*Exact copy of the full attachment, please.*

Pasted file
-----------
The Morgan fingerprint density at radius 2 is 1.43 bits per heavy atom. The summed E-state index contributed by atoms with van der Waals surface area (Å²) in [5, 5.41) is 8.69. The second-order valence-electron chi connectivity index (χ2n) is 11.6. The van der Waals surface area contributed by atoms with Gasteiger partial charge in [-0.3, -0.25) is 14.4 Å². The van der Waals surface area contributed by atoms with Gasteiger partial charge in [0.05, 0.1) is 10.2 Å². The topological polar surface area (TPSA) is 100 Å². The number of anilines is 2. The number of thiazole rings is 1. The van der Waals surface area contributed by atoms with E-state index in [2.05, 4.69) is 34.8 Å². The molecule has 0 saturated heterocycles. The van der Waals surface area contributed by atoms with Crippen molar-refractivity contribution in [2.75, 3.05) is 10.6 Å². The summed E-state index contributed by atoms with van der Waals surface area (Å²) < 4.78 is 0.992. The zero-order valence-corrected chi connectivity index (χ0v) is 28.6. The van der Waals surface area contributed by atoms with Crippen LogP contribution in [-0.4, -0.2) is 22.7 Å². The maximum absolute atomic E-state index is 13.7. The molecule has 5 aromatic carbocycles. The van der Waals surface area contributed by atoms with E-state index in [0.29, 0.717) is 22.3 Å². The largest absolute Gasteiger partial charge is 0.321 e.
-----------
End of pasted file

The Morgan fingerprint density at radius 2 is 1.43 bits per heavy atom. The summed E-state index contributed by atoms with van der Waals surface area (Å²) in [5, 5.41) is 8.69. The second-order valence-electron chi connectivity index (χ2n) is 11.6. The van der Waals surface area contributed by atoms with Gasteiger partial charge in [-0.3, -0.25) is 14.4 Å². The van der Waals surface area contributed by atoms with Gasteiger partial charge in [0.05, 0.1) is 10.2 Å². The topological polar surface area (TPSA) is 100 Å². The number of anilines is 2. The number of thiazole rings is 1. The van der Waals surface area contributed by atoms with E-state index in [2.05, 4.69) is 34.8 Å². The molecule has 0 saturated heterocycles. The van der Waals surface area contributed by atoms with Crippen molar-refractivity contribution in [2.75, 3.05) is 10.6 Å². The summed E-state index contributed by atoms with van der Waals surface area (Å²) < 4.78 is 0.992. The zero-order valence-corrected chi connectivity index (χ0v) is 28.6. The van der Waals surface area contributed by atoms with Crippen LogP contribution in [-0.4, -0.2) is 22.7 Å². The maximum absolute atomic E-state index is 13.7. The molecule has 5 aromatic carbocycles. The van der Waals surface area contributed by atoms with E-state index in [0.29, 0.717) is 22.3 Å². The largest absolute Gasteiger partial charge is 0.321 e.